Give Your Problems Their Last ‘Writes’

By Peter Jeff
The Leadership Mints Guy

Here’s an idea to enhance your problem solving skills. Reading time: 2:57.

           Two executives are tugging away at a vexing problem. It’s getting late in the day and both are frustrated. “What do you think?” says one. “Not sure,” responds the other. “Okay, here’s a way forward. She reaches into her purse and says: “Take two of these and call me in the morning.”

         Oh, what a headache! Both smiled at the two sharpened pencils. They knew those pencils would do what no aspirin could: help them think.

         After all, “writing is thinking on paper,”  as author William Zinsser notes in his book On Writing Well. Writing is proven method to organize your thoughts, establish your point of view, pose and defend your argument to make decisions and solve problems.

Indeed, as famed author John Updike observed that writing at its inner source “is a deeply comforting activity, an ordering and a purging and a bringing into the light what had been hidden an hour before.”

“I Know What I think When I See What I Say”

        Richard Nixon, writing in his book In the Arena, said: “The process (of writing) forced me to think through all aspects of the problem. It is only when you totally concentrate on a problem that new ideas come to you.”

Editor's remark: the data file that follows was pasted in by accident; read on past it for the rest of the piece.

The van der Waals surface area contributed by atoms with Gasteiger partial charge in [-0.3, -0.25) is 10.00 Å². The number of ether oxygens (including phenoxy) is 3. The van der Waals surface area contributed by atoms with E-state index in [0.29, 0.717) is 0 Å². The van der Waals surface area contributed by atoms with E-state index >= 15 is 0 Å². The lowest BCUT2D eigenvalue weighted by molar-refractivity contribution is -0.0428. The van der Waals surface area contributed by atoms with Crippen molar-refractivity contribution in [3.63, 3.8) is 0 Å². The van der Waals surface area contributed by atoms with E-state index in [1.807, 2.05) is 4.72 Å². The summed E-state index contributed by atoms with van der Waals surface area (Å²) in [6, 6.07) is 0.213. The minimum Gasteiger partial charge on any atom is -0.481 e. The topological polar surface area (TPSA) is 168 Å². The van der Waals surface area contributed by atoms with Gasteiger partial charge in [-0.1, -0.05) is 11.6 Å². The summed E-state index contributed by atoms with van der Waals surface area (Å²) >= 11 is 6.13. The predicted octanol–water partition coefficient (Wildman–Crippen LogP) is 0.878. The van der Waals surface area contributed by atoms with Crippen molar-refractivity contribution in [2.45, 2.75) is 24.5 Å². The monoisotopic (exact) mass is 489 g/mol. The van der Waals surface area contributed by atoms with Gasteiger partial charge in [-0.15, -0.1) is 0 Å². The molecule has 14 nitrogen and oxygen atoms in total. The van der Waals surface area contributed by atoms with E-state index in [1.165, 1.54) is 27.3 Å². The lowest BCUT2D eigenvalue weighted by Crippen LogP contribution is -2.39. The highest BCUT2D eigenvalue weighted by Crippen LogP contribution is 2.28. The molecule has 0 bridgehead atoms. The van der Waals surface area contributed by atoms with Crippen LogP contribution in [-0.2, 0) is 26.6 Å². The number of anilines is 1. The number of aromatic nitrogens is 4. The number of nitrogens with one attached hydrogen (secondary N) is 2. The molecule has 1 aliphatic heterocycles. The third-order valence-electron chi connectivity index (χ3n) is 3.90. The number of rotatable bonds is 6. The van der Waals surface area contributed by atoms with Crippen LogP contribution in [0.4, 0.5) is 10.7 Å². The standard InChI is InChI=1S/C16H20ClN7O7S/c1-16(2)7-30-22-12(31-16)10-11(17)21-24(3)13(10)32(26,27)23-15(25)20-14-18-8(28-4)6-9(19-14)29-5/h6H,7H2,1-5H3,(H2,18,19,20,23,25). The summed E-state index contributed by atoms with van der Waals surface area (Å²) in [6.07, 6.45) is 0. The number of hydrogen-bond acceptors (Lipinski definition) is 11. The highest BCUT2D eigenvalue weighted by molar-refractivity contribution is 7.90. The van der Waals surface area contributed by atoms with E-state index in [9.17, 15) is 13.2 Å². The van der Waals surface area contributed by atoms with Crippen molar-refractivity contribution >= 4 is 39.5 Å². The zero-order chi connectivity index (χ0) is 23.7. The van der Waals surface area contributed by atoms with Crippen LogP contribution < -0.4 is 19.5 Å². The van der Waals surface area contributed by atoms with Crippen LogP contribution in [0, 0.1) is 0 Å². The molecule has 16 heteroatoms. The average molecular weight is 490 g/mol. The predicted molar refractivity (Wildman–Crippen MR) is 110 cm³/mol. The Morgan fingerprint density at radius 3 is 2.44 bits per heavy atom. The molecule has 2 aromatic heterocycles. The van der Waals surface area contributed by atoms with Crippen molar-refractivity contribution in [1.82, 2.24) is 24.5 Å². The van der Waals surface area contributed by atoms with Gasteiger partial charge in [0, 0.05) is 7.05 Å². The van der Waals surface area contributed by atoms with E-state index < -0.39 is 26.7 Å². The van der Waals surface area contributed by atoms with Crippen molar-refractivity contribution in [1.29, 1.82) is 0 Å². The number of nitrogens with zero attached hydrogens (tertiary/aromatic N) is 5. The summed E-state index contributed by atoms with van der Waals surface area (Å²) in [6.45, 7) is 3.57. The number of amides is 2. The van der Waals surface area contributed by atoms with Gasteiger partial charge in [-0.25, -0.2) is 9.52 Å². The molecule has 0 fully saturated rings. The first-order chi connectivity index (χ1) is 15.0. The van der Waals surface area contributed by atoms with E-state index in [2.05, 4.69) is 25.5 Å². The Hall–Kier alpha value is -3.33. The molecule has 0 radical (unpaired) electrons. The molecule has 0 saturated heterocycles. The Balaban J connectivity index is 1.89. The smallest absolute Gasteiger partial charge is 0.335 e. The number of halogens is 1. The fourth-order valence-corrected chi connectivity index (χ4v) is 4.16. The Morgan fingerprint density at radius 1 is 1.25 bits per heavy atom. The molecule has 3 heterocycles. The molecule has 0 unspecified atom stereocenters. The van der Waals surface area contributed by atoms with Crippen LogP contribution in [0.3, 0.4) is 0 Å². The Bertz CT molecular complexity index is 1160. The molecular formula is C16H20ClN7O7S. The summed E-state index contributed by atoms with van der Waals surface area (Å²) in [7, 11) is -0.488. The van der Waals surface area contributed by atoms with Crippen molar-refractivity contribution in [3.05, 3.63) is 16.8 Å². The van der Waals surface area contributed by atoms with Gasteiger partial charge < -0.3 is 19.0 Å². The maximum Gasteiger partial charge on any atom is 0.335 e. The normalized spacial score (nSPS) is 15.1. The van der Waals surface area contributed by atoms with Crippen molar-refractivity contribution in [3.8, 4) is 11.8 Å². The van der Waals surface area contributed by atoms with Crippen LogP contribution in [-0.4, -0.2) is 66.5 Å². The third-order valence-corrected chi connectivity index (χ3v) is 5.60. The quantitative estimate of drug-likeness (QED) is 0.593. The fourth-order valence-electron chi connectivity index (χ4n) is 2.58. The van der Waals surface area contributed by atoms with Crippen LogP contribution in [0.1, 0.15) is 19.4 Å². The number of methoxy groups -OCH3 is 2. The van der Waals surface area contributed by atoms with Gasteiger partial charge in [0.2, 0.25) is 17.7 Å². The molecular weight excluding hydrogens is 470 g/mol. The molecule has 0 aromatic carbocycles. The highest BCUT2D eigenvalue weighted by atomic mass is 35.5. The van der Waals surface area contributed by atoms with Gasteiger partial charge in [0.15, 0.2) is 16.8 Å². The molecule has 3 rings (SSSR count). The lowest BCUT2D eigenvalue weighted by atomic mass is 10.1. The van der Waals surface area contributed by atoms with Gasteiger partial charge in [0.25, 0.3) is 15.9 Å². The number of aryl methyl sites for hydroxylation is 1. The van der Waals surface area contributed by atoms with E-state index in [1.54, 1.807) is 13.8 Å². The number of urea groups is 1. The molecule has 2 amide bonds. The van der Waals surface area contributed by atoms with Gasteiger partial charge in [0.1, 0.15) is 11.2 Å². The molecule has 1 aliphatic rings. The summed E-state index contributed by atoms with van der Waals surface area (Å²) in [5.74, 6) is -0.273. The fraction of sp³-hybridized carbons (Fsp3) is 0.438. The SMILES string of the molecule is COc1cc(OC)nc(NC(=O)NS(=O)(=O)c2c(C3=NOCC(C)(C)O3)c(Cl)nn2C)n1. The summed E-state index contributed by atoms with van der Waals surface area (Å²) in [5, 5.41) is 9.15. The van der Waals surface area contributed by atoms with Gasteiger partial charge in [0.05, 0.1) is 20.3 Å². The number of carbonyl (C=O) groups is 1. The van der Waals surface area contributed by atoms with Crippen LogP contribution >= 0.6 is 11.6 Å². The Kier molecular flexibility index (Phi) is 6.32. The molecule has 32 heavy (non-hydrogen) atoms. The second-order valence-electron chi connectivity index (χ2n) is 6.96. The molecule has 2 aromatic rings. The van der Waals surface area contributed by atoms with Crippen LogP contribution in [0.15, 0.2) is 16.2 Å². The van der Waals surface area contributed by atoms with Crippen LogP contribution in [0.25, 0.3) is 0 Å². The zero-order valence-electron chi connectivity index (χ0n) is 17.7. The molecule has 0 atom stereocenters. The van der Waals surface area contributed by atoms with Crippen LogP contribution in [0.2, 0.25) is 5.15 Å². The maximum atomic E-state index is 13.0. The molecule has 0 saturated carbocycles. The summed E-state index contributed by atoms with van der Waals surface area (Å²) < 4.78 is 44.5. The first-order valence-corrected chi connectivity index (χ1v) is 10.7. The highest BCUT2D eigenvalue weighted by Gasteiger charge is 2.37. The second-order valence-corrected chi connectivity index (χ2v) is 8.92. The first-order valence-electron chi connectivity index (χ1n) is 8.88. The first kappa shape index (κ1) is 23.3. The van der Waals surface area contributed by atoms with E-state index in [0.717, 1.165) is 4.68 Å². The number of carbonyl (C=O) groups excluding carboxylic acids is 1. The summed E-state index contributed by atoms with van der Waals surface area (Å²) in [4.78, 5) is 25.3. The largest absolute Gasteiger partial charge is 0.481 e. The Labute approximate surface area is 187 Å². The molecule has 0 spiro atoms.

New ideas would come to  novelist William Faulkner the more he wrote: “I never know what I think about something until I read what I’ve written on it.” And University of Michigan professor Kael Weick added: “I know what I think when I see what I say.” No wonder that author Paul Rand said his writing developed his sense of understanding of key design issues and “the byproduct is a book for other people.”

       Writing — like mortar — cements the thinking process.. It inspires ideas to form, plans to materialize and renderings to be realized. In fact, writing is much like building a house, according to Winston Churchill: “The technique is different, the materials are different, but the principle is the same. The foundation has to be laid, the data assembled and the premises must bear the weight of the conclusions.”

        And all of that takes a sharp mind and plenty of sharp pencils. Maybe there was a method to John Steinbeck’s madness when the famous author Of Mice and Men, would sharpen 24 pencils every morning to get ready for his workday early in his writing career. The finer the points on his pencils, the finer his points on paper. And the more pointed and precise his problem solving. The lesson for all of us is clear: Give your problems their last “writes” with pencil in hand.

Today’s ImproveMINT

Use your writing skills to keep your leadership thinking in mint condition.

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